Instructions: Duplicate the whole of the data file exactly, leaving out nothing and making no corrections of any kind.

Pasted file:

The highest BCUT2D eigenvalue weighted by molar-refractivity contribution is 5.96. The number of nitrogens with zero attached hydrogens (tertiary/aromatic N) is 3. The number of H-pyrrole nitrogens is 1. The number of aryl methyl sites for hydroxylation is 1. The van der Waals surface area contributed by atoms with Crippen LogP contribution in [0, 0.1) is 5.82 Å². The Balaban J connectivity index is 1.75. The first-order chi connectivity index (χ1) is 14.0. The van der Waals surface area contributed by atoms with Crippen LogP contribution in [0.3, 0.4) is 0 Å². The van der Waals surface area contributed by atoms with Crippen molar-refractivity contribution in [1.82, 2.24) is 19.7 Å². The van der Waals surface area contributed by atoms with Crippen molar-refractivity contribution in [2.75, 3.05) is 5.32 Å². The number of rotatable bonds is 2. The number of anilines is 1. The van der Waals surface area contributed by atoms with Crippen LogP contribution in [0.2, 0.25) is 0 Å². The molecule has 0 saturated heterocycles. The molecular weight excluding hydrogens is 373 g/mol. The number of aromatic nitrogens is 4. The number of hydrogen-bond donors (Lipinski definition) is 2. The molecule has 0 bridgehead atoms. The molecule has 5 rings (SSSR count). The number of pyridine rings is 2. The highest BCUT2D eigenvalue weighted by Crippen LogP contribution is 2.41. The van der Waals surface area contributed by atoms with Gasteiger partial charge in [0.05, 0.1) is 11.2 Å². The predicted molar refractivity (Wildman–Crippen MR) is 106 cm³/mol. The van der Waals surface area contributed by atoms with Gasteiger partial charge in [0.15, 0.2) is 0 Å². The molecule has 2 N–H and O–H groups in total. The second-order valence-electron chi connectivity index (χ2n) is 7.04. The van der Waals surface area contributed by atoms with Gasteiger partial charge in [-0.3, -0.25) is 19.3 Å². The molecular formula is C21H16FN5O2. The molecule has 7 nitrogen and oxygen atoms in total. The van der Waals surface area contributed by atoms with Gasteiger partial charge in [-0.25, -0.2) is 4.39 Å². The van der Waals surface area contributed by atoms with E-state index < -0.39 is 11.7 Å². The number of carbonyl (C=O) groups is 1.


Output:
The highest BCUT2D eigenvalue weighted by molar-refractivity contribution is 5.96. The number of nitrogens with zero attached hydrogens (tertiary/aromatic N) is 3. The number of H-pyrrole nitrogens is 1. The number of aryl methyl sites for hydroxylation is 1. The van der Waals surface area contributed by atoms with Crippen LogP contribution in [0, 0.1) is 5.82 Å². The Balaban J connectivity index is 1.75. The first-order chi connectivity index (χ1) is 14.0. The van der Waals surface area contributed by atoms with Crippen LogP contribution in [0.3, 0.4) is 0 Å². The van der Waals surface area contributed by atoms with Crippen molar-refractivity contribution in [1.82, 2.24) is 19.7 Å². The van der Waals surface area contributed by atoms with Crippen molar-refractivity contribution in [2.75, 3.05) is 5.32 Å². The number of rotatable bonds is 2. The number of anilines is 1. The van der Waals surface area contributed by atoms with Crippen LogP contribution in [0.2, 0.25) is 0 Å². The molecule has 0 saturated heterocycles. The molecular weight excluding hydrogens is 373 g/mol. The number of aromatic nitrogens is 4. The number of hydrogen-bond donors (Lipinski definition) is 2. The molecule has 0 bridgehead atoms. The molecule has 5 rings (SSSR count). The number of pyridine rings is 2. The highest BCUT2D eigenvalue weighted by Crippen LogP contribution is 2.41. The van der Waals surface area contributed by atoms with Gasteiger partial charge in [0.05, 0.1) is 11.2 Å². The predicted molar refractivity (Wildman–Crippen MR) is 106 cm³/mol. The van der Waals surface area contributed by atoms with Gasteiger partial charge in [0.15, 0.2) is 0 Å². The molecule has 2 N–H and O–H groups in total. The second-order valence-electron chi connectivity index (χ2n) is 7.04. The van der Waals surface area contributed by atoms with Gasteiger partial charge in [-0.3, -0.25) is 19.3 Å². The molecular formula is C21H16FN5O2. The molecule has 7 nitrogen and oxygen atoms in total. The van der Waals surface area contributed by atoms with Gasteiger partial charge in [-0.25, -0.2) is 4.39 Å². The van der Waals surface area contributed by atoms with E-state index < -0.39 is 11.7 Å². The number of carbonyl (C=O) groups is 1.